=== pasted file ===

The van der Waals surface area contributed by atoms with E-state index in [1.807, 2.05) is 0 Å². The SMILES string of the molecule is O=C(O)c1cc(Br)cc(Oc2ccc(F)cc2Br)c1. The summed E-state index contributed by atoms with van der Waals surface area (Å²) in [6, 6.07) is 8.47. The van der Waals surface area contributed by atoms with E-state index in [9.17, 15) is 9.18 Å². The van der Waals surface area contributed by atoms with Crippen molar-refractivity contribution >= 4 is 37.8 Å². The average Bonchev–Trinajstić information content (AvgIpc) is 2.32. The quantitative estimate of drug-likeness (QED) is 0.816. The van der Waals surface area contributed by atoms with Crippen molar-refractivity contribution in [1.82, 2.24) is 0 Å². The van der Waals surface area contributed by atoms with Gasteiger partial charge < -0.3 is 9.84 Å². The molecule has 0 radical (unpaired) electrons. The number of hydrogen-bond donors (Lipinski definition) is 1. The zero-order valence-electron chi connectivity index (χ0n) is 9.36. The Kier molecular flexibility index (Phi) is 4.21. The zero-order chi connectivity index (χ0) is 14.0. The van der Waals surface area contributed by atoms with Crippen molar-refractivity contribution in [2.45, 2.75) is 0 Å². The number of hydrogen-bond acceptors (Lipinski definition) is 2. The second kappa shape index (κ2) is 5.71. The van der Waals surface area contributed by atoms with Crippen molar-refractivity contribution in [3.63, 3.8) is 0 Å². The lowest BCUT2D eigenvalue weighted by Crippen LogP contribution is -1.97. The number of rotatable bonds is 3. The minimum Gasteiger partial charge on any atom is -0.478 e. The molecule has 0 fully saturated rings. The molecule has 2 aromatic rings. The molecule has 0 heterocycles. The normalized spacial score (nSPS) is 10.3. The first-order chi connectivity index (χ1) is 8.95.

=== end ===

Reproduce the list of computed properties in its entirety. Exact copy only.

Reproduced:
The van der Waals surface area contributed by atoms with E-state index in [1.807, 2.05) is 0 Å². The SMILES string of the molecule is O=C(O)c1cc(Br)cc(Oc2ccc(F)cc2Br)c1. The summed E-state index contributed by atoms with van der Waals surface area (Å²) in [6, 6.07) is 8.47. The van der Waals surface area contributed by atoms with E-state index in [9.17, 15) is 9.18 Å². The van der Waals surface area contributed by atoms with Crippen molar-refractivity contribution >= 4 is 37.8 Å². The average Bonchev–Trinajstić information content (AvgIpc) is 2.32. The quantitative estimate of drug-likeness (QED) is 0.816. The van der Waals surface area contributed by atoms with Crippen molar-refractivity contribution in [1.82, 2.24) is 0 Å². The van der Waals surface area contributed by atoms with Gasteiger partial charge < -0.3 is 9.84 Å². The molecule has 0 radical (unpaired) electrons. The number of hydrogen-bond donors (Lipinski definition) is 1. The zero-order valence-electron chi connectivity index (χ0n) is 9.36. The Kier molecular flexibility index (Phi) is 4.21. The zero-order chi connectivity index (χ0) is 14.0. The van der Waals surface area contributed by atoms with Crippen molar-refractivity contribution in [2.45, 2.75) is 0 Å². The number of hydrogen-bond acceptors (Lipinski definition) is 2. The second kappa shape index (κ2) is 5.71. The van der Waals surface area contributed by atoms with Crippen molar-refractivity contribution in [3.63, 3.8) is 0 Å². The lowest BCUT2D eigenvalue weighted by Crippen LogP contribution is -1.97. The number of rotatable bonds is 3. The minimum Gasteiger partial charge on any atom is -0.478 e. The molecule has 0 fully saturated rings. The molecule has 2 aromatic rings. The molecule has 0 heterocycles. The normalized spacial score (nSPS) is 10.3. The first-order chi connectivity index (χ1) is 8.95.